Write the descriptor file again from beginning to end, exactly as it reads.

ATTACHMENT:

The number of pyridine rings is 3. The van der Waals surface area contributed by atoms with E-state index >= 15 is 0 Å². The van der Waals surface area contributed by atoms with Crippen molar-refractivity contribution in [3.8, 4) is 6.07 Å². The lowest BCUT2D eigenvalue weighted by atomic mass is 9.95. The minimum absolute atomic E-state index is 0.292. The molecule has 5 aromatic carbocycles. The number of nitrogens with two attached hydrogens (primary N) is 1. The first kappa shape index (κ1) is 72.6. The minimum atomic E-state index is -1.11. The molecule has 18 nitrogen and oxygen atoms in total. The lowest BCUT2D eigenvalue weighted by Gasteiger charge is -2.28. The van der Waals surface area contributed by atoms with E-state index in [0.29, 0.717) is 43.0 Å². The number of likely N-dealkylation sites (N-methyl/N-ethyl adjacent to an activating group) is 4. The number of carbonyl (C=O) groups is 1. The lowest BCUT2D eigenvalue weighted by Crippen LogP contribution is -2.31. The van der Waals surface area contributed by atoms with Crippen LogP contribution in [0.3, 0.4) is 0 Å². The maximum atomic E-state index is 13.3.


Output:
The number of pyridine rings is 3. The van der Waals surface area contributed by atoms with E-state index >= 15 is 0 Å². The van der Waals surface area contributed by atoms with Crippen molar-refractivity contribution in [3.8, 4) is 6.07 Å². The lowest BCUT2D eigenvalue weighted by atomic mass is 9.95. The minimum absolute atomic E-state index is 0.292. The molecule has 5 aromatic carbocycles. The number of nitrogens with two attached hydrogens (primary N) is 1. The first kappa shape index (κ1) is 72.6. The minimum atomic E-state index is -1.11. The molecule has 18 nitrogen and oxygen atoms in total. The lowest BCUT2D eigenvalue weighted by Gasteiger charge is -2.28. The van der Waals surface area contributed by atoms with E-state index in [0.29, 0.717) is 43.0 Å². The number of likely N-dealkylation sites (N-methyl/N-ethyl adjacent to an activating group) is 4. The number of carbonyl (C=O) groups is 1. The lowest BCUT2D eigenvalue weighted by Crippen LogP contribution is -2.31. The van der Waals surface area contributed by atoms with Crippen LogP contribution in [0.3, 0.4) is 0 Å². The maximum atomic E-state index is 13.3.